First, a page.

Yesterday morning, I had the opportunity listen to Ron Shelton speak about screenwriting.
As a brief contextual background, this weekend is a film festival honoring an English professor of my University who has been teaching here for over 40 years. He has long loved and been involved in film…working with Ron Shelton on two of his films. Thus this opportunity.
Apart from his approachability and openness, I thoroughly enjoyed hearing what he had to say about writing and his processes. While I have not attempted to write a screenplay and am not sure I ever will, across genres, writing remains the stringing together of words to form ideas. As much as my professors love to remind us (and I need the prodding), I frequently fail at one of the ultimate litmus tests to determine a committed writer: prolificacy.
I know I should write daily. And it’s a nice idea…but certainly doesn’t happen. Occasionally I include journaling in the quota of writings and feel better about myself because while my journaling is ridiculously infrequent as well, it is somewhat more regular than my creative, non-academic writing.
One question toward the end of the discussion related to plowing through passages particularly difficult to write. This was one of those times when I hear the truth scratched into the back of my hand and suddenly realize it’s there. When you’re stuck, just write through it. Yes, it will likely be crap and needing of overhauling; however, it will propel you through to the other side where you find surer footing. Perhaps you will even come to the realization that the segment you just can’t craft into beauty is unnecessary (and what a waste would it have been to spend hours toiling over how to word it when you could have just blurted your thoughts onto the paper in ten minutes).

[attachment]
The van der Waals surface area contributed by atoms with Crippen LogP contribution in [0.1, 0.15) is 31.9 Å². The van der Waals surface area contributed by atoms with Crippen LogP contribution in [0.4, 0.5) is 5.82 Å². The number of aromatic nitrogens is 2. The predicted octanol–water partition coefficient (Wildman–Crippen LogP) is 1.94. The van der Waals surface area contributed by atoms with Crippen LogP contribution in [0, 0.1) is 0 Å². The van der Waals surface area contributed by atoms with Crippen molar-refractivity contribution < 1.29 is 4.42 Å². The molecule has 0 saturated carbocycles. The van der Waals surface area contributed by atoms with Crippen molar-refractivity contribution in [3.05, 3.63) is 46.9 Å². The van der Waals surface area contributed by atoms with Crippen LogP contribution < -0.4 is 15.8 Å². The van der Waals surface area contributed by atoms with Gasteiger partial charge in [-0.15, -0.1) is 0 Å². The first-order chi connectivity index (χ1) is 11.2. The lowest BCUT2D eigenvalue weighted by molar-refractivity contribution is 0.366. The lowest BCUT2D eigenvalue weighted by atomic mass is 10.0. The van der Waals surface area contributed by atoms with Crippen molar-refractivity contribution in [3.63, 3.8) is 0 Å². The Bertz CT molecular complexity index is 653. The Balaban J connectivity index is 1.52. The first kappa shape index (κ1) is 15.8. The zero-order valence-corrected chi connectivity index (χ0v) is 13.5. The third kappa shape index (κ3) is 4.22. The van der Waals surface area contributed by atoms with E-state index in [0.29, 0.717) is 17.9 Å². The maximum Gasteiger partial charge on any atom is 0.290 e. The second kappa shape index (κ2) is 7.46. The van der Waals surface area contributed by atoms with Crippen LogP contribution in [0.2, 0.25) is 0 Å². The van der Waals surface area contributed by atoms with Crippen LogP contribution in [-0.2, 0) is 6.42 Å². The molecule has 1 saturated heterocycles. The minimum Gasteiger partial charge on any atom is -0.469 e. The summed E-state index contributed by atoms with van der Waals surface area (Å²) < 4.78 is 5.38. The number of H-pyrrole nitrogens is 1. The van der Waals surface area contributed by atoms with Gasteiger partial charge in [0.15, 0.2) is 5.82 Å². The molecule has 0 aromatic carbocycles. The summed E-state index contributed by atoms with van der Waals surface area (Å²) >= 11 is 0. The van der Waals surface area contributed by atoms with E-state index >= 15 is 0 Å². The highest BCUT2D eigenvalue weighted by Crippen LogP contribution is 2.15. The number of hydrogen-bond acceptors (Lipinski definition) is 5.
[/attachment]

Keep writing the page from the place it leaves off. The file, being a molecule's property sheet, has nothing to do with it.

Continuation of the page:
Of course I don’t think you can apply this to everything. One said caveat being drafts one must generate for professional or academic purposes. While my stream of consciousness occasionally/rarely produces things of great profundity or brilliance, 10:30 the night before a three page draft is due does not in fact produce genius. I can testify it does produce hilarity and unintentional fragments (I shudder at the thought). At any rate, if Melissa reads the draft, she will be blown out of the water when she sees the final version. I don’t imagine she will miss the (necessary) absence of my correlating soup and teddy bears (which really does make sense if you follow my train of thought. Promise…).